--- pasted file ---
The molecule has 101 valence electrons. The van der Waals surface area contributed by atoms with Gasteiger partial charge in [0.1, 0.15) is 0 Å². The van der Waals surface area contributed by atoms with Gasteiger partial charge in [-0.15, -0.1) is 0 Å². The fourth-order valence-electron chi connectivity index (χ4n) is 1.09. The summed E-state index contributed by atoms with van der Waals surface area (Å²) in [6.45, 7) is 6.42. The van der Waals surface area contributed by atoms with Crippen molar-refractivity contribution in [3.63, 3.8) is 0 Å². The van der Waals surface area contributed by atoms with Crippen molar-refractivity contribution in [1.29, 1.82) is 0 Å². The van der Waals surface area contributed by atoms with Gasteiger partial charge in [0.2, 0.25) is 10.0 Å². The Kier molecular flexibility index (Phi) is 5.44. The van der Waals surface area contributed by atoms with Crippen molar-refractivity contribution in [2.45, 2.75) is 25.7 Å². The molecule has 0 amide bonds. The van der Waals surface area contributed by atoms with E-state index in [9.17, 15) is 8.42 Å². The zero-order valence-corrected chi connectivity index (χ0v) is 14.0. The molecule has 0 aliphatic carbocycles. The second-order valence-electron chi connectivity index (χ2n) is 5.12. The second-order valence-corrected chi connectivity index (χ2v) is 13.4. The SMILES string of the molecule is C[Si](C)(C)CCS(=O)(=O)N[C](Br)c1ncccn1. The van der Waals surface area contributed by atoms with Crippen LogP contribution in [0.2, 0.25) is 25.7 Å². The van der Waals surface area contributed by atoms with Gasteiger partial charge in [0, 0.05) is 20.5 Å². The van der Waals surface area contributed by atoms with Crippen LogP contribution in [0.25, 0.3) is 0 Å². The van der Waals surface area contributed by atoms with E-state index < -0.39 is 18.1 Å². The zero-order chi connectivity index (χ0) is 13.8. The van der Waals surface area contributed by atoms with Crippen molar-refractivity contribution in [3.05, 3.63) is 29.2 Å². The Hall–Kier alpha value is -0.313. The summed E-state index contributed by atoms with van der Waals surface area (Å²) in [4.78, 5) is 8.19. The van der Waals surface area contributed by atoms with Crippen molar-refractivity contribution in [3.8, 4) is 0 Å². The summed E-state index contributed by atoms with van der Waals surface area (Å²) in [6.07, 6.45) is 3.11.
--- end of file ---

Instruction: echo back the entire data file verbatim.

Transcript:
The molecule has 101 valence electrons. The van der Waals surface area contributed by atoms with Gasteiger partial charge in [0.1, 0.15) is 0 Å². The van der Waals surface area contributed by atoms with Gasteiger partial charge in [-0.15, -0.1) is 0 Å². The fourth-order valence-electron chi connectivity index (χ4n) is 1.09. The summed E-state index contributed by atoms with van der Waals surface area (Å²) in [6.45, 7) is 6.42. The van der Waals surface area contributed by atoms with Crippen molar-refractivity contribution in [3.63, 3.8) is 0 Å². The van der Waals surface area contributed by atoms with Crippen molar-refractivity contribution in [1.29, 1.82) is 0 Å². The van der Waals surface area contributed by atoms with Gasteiger partial charge in [0.2, 0.25) is 10.0 Å². The Kier molecular flexibility index (Phi) is 5.44. The van der Waals surface area contributed by atoms with Crippen molar-refractivity contribution in [2.45, 2.75) is 25.7 Å². The molecule has 0 amide bonds. The van der Waals surface area contributed by atoms with E-state index in [9.17, 15) is 8.42 Å². The zero-order valence-corrected chi connectivity index (χ0v) is 14.0. The molecule has 0 aliphatic carbocycles. The second-order valence-electron chi connectivity index (χ2n) is 5.12. The second-order valence-corrected chi connectivity index (χ2v) is 13.4. The SMILES string of the molecule is C[Si](C)(C)CCS(=O)(=O)N[C](Br)c1ncccn1. The van der Waals surface area contributed by atoms with Crippen LogP contribution in [0.2, 0.25) is 25.7 Å². The van der Waals surface area contributed by atoms with Gasteiger partial charge in [0, 0.05) is 20.5 Å². The van der Waals surface area contributed by atoms with Crippen LogP contribution in [0.25, 0.3) is 0 Å². The van der Waals surface area contributed by atoms with E-state index < -0.39 is 18.1 Å². The zero-order chi connectivity index (χ0) is 13.8. The van der Waals surface area contributed by atoms with Crippen molar-refractivity contribution in [3.05, 3.63) is 29.2 Å². The Hall–Kier alpha value is -0.313. The summed E-state index contributed by atoms with van der Waals surface area (Å²) in [4.78, 5) is 8.19. The van der Waals surface area contributed by atoms with Crippen molar-refractivity contribution in [3.8, 4) is 0 Å². The summed E-state index contributed by atoms with van der Waals surface area (Å²) in [6.07, 6.45) is 3.11.